The country came last, 144th out of 144 countries, for maths and science teaching, according to the report released on Monday.
It placed 140th for the quality of its education system, 117th for internet access in schools, and 133rd for quality of primary education.
South Africa placed 93rd for tertiary education enrolment rate (as gross percentage), 118th for primary education enrolment rate (net percentage), and 133rd for business costs of crime and violence.
South Africa was 56th out of 144 countries on the WEF’s global competitive index.
The Democratic Alliance said the “heart-breaking” figures confirmed South Africa’s maths, science, and teaching were in crisis.
“We are not giving our children a fair chance at success in life if we are not providing them with proper educational opportunities,” DA education spokeswoman Annette Lovemore said in a statement.
“All types of artisan and every category of engineer are now imported; we are simply not producing these skills through our own education system.”
The DA wanted Basic Education Minister Angie Motshekga to act on the findings of a report she commissioned regarding matric exams.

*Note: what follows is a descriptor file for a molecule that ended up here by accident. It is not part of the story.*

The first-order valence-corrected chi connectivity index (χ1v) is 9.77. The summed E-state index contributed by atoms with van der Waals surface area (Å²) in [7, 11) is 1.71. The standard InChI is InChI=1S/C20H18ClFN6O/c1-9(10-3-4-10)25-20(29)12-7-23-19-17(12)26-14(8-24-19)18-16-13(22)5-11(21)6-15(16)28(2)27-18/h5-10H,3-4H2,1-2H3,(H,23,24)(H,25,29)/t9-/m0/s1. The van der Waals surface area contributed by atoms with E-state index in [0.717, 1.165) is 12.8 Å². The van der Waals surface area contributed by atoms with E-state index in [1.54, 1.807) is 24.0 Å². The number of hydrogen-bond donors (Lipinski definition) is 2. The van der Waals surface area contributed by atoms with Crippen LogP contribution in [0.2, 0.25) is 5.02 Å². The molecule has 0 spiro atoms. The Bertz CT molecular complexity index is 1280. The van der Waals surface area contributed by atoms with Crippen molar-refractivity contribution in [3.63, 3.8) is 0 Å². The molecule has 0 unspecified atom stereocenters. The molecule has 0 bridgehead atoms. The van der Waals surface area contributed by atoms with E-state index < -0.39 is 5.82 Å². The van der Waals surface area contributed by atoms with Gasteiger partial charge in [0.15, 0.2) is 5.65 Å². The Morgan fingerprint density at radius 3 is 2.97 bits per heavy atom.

On August 3, the department said Motshekga would take into consideration recommendations made about the current matric pass mark.
Motshekga had tasked a team of experts to examine media reports and research that criticised the national senior certificate pass requirements. The department was urged to increase the minimal pass rate, currently 30 percent.
“The ministerial task team has submitted the report and we are studying it,” the department said.
According to the 188-page report it was recommended that the department consider making mathematics a compulsory subject.
If maths were made compulsory, it would have to be phased in over a few years, to avoid a decline in overall enrolments in science-related subjects.
A national campaign to educate people about the value of mathematical literacy and mathematics was suggested.
Motshekga was expected to make further announcements, relating to the report, in due course.